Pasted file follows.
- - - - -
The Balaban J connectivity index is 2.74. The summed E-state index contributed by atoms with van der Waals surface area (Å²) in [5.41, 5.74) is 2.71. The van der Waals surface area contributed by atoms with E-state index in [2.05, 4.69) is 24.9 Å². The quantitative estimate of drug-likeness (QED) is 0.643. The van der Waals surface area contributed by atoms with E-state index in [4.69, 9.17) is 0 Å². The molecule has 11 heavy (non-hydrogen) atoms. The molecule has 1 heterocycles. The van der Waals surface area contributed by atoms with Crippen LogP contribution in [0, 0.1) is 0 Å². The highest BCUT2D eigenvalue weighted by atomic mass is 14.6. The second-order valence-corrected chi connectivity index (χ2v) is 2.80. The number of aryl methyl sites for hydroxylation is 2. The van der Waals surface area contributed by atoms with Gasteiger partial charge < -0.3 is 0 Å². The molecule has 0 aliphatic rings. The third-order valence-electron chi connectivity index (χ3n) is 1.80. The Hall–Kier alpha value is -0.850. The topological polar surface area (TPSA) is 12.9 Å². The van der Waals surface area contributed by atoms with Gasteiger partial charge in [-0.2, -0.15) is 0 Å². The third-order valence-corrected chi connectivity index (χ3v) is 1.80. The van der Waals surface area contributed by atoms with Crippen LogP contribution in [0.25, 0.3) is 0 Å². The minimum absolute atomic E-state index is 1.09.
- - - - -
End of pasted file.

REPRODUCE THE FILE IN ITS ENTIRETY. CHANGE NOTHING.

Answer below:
The Balaban J connectivity index is 2.74. The summed E-state index contributed by atoms with van der Waals surface area (Å²) in [5.41, 5.74) is 2.71. The van der Waals surface area contributed by atoms with E-state index in [2.05, 4.69) is 24.9 Å². The quantitative estimate of drug-likeness (QED) is 0.643. The van der Waals surface area contributed by atoms with E-state index in [4.69, 9.17) is 0 Å². The molecule has 11 heavy (non-hydrogen) atoms. The molecule has 1 heterocycles. The van der Waals surface area contributed by atoms with Crippen LogP contribution in [0, 0.1) is 0 Å². The highest BCUT2D eigenvalue weighted by atomic mass is 14.6. The second-order valence-corrected chi connectivity index (χ2v) is 2.80. The number of aryl methyl sites for hydroxylation is 2. The van der Waals surface area contributed by atoms with Gasteiger partial charge < -0.3 is 0 Å². The molecule has 0 aliphatic rings. The third-order valence-electron chi connectivity index (χ3n) is 1.80. The Hall–Kier alpha value is -0.850. The topological polar surface area (TPSA) is 12.9 Å². The van der Waals surface area contributed by atoms with Gasteiger partial charge in [-0.2, -0.15) is 0 Å². The third-order valence-corrected chi connectivity index (χ3v) is 1.80. The van der Waals surface area contributed by atoms with Crippen LogP contribution in [0.25, 0.3) is 0 Å². The minimum absolute atomic E-state index is 1.09.